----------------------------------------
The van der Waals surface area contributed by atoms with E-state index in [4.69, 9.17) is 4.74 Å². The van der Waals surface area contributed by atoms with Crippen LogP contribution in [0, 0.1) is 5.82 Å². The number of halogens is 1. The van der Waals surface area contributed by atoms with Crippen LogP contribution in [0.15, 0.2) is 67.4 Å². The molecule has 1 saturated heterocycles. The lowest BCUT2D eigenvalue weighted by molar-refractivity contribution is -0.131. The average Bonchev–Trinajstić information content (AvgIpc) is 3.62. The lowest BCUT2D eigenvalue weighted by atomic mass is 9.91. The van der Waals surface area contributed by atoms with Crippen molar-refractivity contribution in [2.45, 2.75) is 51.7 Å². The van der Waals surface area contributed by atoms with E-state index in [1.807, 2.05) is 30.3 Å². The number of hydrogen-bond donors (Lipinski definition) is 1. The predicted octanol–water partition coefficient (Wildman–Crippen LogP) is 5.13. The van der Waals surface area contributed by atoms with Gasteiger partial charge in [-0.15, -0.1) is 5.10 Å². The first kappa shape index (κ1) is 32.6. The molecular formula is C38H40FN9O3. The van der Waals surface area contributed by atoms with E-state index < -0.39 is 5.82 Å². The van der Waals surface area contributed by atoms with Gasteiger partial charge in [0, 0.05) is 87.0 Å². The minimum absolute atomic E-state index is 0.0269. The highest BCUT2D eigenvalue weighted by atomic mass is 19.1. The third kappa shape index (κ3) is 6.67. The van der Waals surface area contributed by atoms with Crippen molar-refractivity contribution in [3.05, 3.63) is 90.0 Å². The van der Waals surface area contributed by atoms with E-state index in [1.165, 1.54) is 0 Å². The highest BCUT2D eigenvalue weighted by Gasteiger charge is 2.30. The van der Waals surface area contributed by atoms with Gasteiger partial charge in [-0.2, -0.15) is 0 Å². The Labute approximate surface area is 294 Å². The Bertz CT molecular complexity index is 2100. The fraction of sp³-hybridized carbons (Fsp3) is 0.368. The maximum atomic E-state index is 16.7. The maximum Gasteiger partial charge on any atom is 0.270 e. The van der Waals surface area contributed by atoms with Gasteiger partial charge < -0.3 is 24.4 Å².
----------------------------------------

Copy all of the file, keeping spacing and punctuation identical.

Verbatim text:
The van der Waals surface area contributed by atoms with E-state index in [4.69, 9.17) is 4.74 Å². The van der Waals surface area contributed by atoms with Crippen LogP contribution in [0, 0.1) is 5.82 Å². The number of halogens is 1. The van der Waals surface area contributed by atoms with Crippen LogP contribution in [0.15, 0.2) is 67.4 Å². The molecule has 1 saturated heterocycles. The lowest BCUT2D eigenvalue weighted by molar-refractivity contribution is -0.131. The average Bonchev–Trinajstić information content (AvgIpc) is 3.62. The lowest BCUT2D eigenvalue weighted by atomic mass is 9.91. The van der Waals surface area contributed by atoms with Crippen molar-refractivity contribution in [2.45, 2.75) is 51.7 Å². The van der Waals surface area contributed by atoms with E-state index in [1.807, 2.05) is 30.3 Å². The number of hydrogen-bond donors (Lipinski definition) is 1. The predicted octanol–water partition coefficient (Wildman–Crippen LogP) is 5.13. The van der Waals surface area contributed by atoms with Gasteiger partial charge in [-0.15, -0.1) is 5.10 Å². The first kappa shape index (κ1) is 32.6. The molecular formula is C38H40FN9O3. The van der Waals surface area contributed by atoms with E-state index < -0.39 is 5.82 Å². The van der Waals surface area contributed by atoms with Gasteiger partial charge in [0, 0.05) is 87.0 Å². The minimum absolute atomic E-state index is 0.0269. The highest BCUT2D eigenvalue weighted by atomic mass is 19.1. The third kappa shape index (κ3) is 6.67. The van der Waals surface area contributed by atoms with Crippen molar-refractivity contribution in [3.05, 3.63) is 90.0 Å². The van der Waals surface area contributed by atoms with E-state index in [1.165, 1.54) is 0 Å². The highest BCUT2D eigenvalue weighted by Gasteiger charge is 2.30. The van der Waals surface area contributed by atoms with Gasteiger partial charge in [-0.2, -0.15) is 0 Å². The Labute approximate surface area is 294 Å². The Bertz CT molecular complexity index is 2100. The fraction of sp³-hybridized carbons (Fsp3) is 0.368. The maximum atomic E-state index is 16.7. The maximum Gasteiger partial charge on any atom is 0.270 e. The van der Waals surface area contributed by atoms with Gasteiger partial charge < -0.3 is 24.4 Å².